LOSC API Examples

In this tutorial, we will use the sample API and a segment list to read in some LIGO data that we know to be of good quality. This tutorial will emphasize reading in data only for target GPS segments.

The method getstrain() is the main tool in the API for loading LIGO data. Instead of taking the file name as input, getstrain takes a GPS start and stop time, and uses the LIGO file naming convention to find the right file to read in. So, you can download a lot of LIGO data files to a directory or a directory tree. Then, you can tell getstrain only the times and instrument for which you want data, and the API will find the files and load the data for you.

Files you will need for this tutorial:

Download some data files

The LOSC API will work with a directory of LIGO data files. To see how it works, try downloading a few LIGO data files.
  1. Go to the Data Archive Query Form
  2. Choose the S5 data set and the H1 detector
  3. Enter start time 842656000 and end time 842670000
  4. Click Continue to get a list of data files. You should see 4 data files
  5. Click HDF5 to download all 4 data files, and save them in the same directory where you have been working.

Collect the data files and readligo.py in a single directory. Then, start the python interpreter (or Canopy) and make sure your working directory is the same directory where you stored these files.

Load all data from a single file

The command loaddata can be used to load all data from a single LIGO data file.
#----------------------------------------------------------------
# Load all LIGO data from a single file 
#----------------------------------------------------------------
strain, time, dq = rl.loaddata('ligo_data/H-H1_LOSC_4_V1-842653696-4096.hdf5', 'H1')
  • STRAIN is a numpy array of strain data between the input GPS times
  • TIME is a numpy array of GPS times of each sample, corresponding to STRAIN.
  • DQ is a dictionary of data quality flags.
Including the optional argument tvec=False will result in returning a dictionary of gps start, stop, and sample time instead of the TIME vector. So, with tvec set to False, the return value is (STRAIN, META, DQ).

To loop over segments of usable strain data, you can do the following:

slice_list = rl.dq_channel_to_seglist(dq['DATA'])
for slice in slice_list:
    time_seg = time[slice]
    strain_seg = strain[slice]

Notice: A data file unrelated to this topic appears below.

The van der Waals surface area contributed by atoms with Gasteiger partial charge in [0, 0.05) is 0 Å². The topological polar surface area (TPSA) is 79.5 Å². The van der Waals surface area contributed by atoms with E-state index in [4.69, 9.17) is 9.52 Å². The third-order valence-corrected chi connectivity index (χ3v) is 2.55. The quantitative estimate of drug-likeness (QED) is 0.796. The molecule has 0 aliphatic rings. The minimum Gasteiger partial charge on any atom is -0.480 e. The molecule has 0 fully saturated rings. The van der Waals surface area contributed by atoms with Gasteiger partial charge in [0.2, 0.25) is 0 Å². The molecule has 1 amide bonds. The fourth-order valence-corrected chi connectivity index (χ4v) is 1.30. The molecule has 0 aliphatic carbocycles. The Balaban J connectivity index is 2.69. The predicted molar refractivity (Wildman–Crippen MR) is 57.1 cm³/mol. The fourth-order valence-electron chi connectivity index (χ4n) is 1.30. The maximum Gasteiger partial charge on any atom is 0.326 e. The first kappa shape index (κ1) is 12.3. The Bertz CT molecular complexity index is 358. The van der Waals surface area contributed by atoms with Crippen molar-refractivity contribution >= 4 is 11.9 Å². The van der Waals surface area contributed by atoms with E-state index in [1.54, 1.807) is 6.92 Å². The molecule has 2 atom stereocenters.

# -- Process strain segment here    

Basic use case: Load data using a segment list

The methods getstrain() and getsegs() will not work for releases of individual events. To work with released events, see the above example.
A common task is to read in data associated with each segment, and then perform some analysis on that data. The API is designed to make this easy.
import readligo as rl
import numpy as np
start = 842656000
stop  = 842670000

segs = rl.getsegs(start, stop, 'H1')
for (begin, end) in segs:
    strain, meta, dq = rl.getstrain(begin, end, 'H1')
    #-- Your analysis code goes here
This default configuration assumes that the needed LIGO data files are available in the current working directory or a subdirectory. The variable strain is now a numpy array of strain values, between gps meta['start'] and meta['stop']. The time between samples (in seconds) can be seen in the variable meta['dt']. Currently, LOSC data is sampled at 4096 Hz.

The return values are as follows:

  • STRAIN is a numpy array of strain data between the input GPS times
  • META is a dictionary of gps start, gps stop, and the sample time.
  • DQ is a dictionary of data quality flags.

Segment Lists

The "Basic Use Case" example above loops over segments in a segment list. The segment list is constructed with the getsegs() method. By default, getsegs() returns Science Mode segments. However, the optional argument flag may be used to return segments based on any data quality flag:
segs = rl.getsegs(start, stop, 'H1', flag='BURST_CAT2')
Alternatively, a segment list may be downloaded from the LOSC web site using the Timeline Query Form. A segment list as an ASCII text file may be read in using the SegmentList class.
segs = rl.SegmentList('H1_segs.txt')
It is also possible to construct a segment list by combining 2 or more channels from a DQ dictionary. The data quality channels contained in the DQ dictionary are sampled at 1 Hz, and may be easily combined with logical operators. The method dq2segs will convert a 1 Hz DQ channel to a segment list.
# -- Construct segment list based on multiple DQ channels
strain, time, dq = rl.loaddata('ligo_data/H-H1_LOSC_4_V1-842653696-4096.hdf5', 'H1')
bcat3 = dq['BURST_CAT3']
cbccat3 = dq['CBCLOW_CAT3']
clean = bcat3 & cbccat3
segs = rl.dq2segs(clean, time[0])

File Lists

The LOSC API uses the class FileList to identify LIGO data files that are stored locally. By default, the current working directory and sub-directories are searched for LIGO data files. If the LIGO data files are in another directory tree, first construct a FileList, and then pass it as the parameter filelist to getsegs and getstrain.
filelist = rl.FileList(directory='/home/ligodata')
segList = getsegs(842657792, 842658792, 'H1', filelist=filelist)
for start, stop in segList:
  strain, meta, dq = getstrain(start, stop, 'H1', filelist=filelist)
  # -- Analysis code here
For large data sets, it is also possible to save a file list as a cache file with the method filelist.writecache('cache.txt'). A previously saved cache file may be loaded as a working FileList object by passing the cache file name to the FileList constructor:
filelist = rl.FileList(cache='cache.txt')
An existing FileList may be searched for a file containing a given GPS time using the method FileList.findfile()
gps = 842656000
filename = filelist.findfile(gps, 'H1')
print "The file {0} contains time {1} for IFO H1".format(filename, gps)

That's it! Additional documentation is available in the readligo.py docstrings with help(rl). You can also download the examples shown here as api_examples.py.